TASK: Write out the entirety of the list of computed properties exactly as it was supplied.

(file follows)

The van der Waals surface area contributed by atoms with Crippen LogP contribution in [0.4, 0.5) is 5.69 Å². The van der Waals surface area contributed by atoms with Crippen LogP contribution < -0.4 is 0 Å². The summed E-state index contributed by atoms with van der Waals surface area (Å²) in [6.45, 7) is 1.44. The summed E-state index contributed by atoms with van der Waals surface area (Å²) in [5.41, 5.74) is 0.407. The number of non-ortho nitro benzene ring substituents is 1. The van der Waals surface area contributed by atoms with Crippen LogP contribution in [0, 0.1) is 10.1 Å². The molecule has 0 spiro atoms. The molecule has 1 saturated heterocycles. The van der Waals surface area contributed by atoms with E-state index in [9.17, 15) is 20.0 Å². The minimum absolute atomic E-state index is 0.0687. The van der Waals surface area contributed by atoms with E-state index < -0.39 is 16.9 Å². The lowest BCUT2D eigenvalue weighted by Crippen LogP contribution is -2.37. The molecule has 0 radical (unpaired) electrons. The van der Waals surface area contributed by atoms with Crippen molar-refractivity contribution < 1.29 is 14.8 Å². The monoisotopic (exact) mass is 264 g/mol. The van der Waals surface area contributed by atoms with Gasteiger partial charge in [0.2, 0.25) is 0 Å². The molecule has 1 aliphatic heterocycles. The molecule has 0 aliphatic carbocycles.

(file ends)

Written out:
The van der Waals surface area contributed by atoms with Crippen LogP contribution in [0.4, 0.5) is 5.69 Å². The van der Waals surface area contributed by atoms with Crippen LogP contribution < -0.4 is 0 Å². The summed E-state index contributed by atoms with van der Waals surface area (Å²) in [6.45, 7) is 1.44. The summed E-state index contributed by atoms with van der Waals surface area (Å²) in [5.41, 5.74) is 0.407. The number of non-ortho nitro benzene ring substituents is 1. The van der Waals surface area contributed by atoms with Crippen LogP contribution in [0, 0.1) is 10.1 Å². The molecule has 0 spiro atoms. The molecule has 1 saturated heterocycles. The van der Waals surface area contributed by atoms with E-state index in [9.17, 15) is 20.0 Å². The minimum absolute atomic E-state index is 0.0687. The van der Waals surface area contributed by atoms with E-state index < -0.39 is 16.9 Å². The lowest BCUT2D eigenvalue weighted by Crippen LogP contribution is -2.37. The molecule has 0 radical (unpaired) electrons. The van der Waals surface area contributed by atoms with Crippen molar-refractivity contribution < 1.29 is 14.8 Å². The monoisotopic (exact) mass is 264 g/mol. The van der Waals surface area contributed by atoms with Gasteiger partial charge in [0.2, 0.25) is 0 Å². The molecule has 1 aliphatic heterocycles. The molecule has 0 aliphatic carbocycles.